QST de W1AW
Propagation Forecast Bulletin 10 ARLP010
From Tad Cook, K7RA
Seattle, WA March 9, 2018
To all radio amateurs
SB PROP ARL ARLP010
ARLP010 Propagation de K7RA
Only one day (March 2) showed any sunspot activity over the past reporting week, with a daily sunspot number of 11 so average daily sunspot activity declined from 6 to 1.6. Average daily solar flux went from 68.3 to 67.6.
No sunspots have been seen since March 2.
Geomagnetic indicators were quiet, with average planetary A index dropping from 10.4 to 5.1, and mid-latitude A index from 7.4 to 4.6.
Predicted solar flux is 68 on March 9-15, 70 on March 16, 72 on March 17-29, 70 on March 30, 68 on March 31 through April 11, 70 on April 12, and 72 on April 13-22.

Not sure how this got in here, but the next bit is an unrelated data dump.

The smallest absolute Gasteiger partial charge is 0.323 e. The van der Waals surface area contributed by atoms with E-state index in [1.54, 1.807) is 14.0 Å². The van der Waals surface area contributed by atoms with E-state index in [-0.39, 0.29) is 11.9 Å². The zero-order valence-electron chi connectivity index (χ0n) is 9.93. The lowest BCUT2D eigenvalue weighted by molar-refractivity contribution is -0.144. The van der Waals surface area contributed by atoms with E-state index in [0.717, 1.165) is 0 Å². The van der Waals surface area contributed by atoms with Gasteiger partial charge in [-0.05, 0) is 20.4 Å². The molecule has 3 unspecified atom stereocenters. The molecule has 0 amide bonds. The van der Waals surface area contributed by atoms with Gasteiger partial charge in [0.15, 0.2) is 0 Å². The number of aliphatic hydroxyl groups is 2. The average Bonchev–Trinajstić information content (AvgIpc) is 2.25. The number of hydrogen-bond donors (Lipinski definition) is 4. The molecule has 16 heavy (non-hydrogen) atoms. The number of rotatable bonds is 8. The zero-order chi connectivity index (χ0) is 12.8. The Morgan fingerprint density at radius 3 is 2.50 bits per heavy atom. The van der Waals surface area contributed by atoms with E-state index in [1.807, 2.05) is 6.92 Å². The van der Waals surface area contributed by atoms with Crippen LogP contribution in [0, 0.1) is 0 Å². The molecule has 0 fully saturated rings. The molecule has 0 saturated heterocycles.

Predicted planetary A index is 12 and 10 on March 9-10, 5 on March 1-16, then 15 and 18 on March 17-18, 5 on March 19-20, then 12, 18, 10, 5, 8 and 20 on March 21-26, 5 on March 27-29, 8 on March 30-31, then 5 on April 1-3, 8 on April 4-5, 5 on April 6-9, then 10, 12, 12, 15 and 18 on April 10-14, 5 on April 15-16, then 12, 18, 10, 8,
5 and 20 on April 17-22.
Geomagnetic activity forecast for the period March 9 to April 3, 2018 from F.K. Janda, OK1HH.
“Geomagnetic field will be:
- Quiet on March 12-13, 20, 29, April 1-2
- Mostly quiet on March 9, 19, 24, 28, 30-31, April 3
- Quiet to unsettled on March 10-11, 14-15, 19, 23, 25, 27
- Quiet to active on March 16, 21-22
- Active to disturbed on March 17-18, 26
“Amplifications of the solar wind from coronal holes cannot be predicted for the period before March 10, but I do not expect any significant upsurge. Then solar wind will intensify on March (10,) 16-18, (19-20, 25-26, April 3).
– Parenthesis means lower probability of activity enhancement.